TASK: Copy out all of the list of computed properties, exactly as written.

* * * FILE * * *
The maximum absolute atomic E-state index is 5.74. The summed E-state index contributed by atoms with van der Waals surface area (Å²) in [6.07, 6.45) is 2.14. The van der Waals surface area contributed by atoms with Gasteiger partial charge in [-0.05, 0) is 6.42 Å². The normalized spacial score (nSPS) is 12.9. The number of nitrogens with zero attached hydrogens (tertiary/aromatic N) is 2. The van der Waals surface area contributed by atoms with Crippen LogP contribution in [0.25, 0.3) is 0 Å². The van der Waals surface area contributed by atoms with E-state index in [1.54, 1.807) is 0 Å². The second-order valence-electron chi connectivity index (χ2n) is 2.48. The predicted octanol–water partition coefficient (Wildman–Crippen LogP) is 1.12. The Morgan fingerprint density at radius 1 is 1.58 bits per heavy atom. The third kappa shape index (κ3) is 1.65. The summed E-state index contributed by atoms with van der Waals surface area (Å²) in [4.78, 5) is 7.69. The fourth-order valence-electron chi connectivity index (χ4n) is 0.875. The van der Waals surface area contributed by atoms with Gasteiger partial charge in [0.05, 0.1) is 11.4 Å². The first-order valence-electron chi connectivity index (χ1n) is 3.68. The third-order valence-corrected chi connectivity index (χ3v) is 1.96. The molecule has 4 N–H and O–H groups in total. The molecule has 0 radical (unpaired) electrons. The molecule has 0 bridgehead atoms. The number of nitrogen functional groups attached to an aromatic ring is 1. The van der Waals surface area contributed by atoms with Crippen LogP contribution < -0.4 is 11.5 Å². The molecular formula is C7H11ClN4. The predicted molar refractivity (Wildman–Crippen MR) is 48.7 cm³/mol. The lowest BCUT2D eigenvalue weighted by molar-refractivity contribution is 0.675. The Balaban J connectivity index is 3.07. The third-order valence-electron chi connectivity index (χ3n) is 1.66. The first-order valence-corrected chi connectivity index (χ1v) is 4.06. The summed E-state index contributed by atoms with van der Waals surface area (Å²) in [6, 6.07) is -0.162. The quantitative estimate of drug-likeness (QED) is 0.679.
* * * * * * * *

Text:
The maximum absolute atomic E-state index is 5.74. The summed E-state index contributed by atoms with van der Waals surface area (Å²) in [6.07, 6.45) is 2.14. The van der Waals surface area contributed by atoms with Gasteiger partial charge in [-0.05, 0) is 6.42 Å². The normalized spacial score (nSPS) is 12.9. The number of nitrogens with zero attached hydrogens (tertiary/aromatic N) is 2. The van der Waals surface area contributed by atoms with Crippen LogP contribution in [0.25, 0.3) is 0 Å². The van der Waals surface area contributed by atoms with E-state index in [1.54, 1.807) is 0 Å². The second-order valence-electron chi connectivity index (χ2n) is 2.48. The predicted octanol–water partition coefficient (Wildman–Crippen LogP) is 1.12. The Morgan fingerprint density at radius 1 is 1.58 bits per heavy atom. The third kappa shape index (κ3) is 1.65. The summed E-state index contributed by atoms with van der Waals surface area (Å²) in [4.78, 5) is 7.69. The fourth-order valence-electron chi connectivity index (χ4n) is 0.875. The van der Waals surface area contributed by atoms with Gasteiger partial charge in [0.05, 0.1) is 11.4 Å². The first-order valence-electron chi connectivity index (χ1n) is 3.68. The third-order valence-corrected chi connectivity index (χ3v) is 1.96. The molecule has 4 N–H and O–H groups in total. The molecule has 0 radical (unpaired) electrons. The molecule has 0 bridgehead atoms. The number of nitrogen functional groups attached to an aromatic ring is 1. The van der Waals surface area contributed by atoms with Crippen LogP contribution < -0.4 is 11.5 Å². The molecular formula is C7H11ClN4. The predicted molar refractivity (Wildman–Crippen MR) is 48.7 cm³/mol. The lowest BCUT2D eigenvalue weighted by molar-refractivity contribution is 0.675. The Balaban J connectivity index is 3.07. The third-order valence-electron chi connectivity index (χ3n) is 1.66. The first-order valence-corrected chi connectivity index (χ1v) is 4.06. The summed E-state index contributed by atoms with van der Waals surface area (Å²) in [6, 6.07) is -0.162. The quantitative estimate of drug-likeness (QED) is 0.679.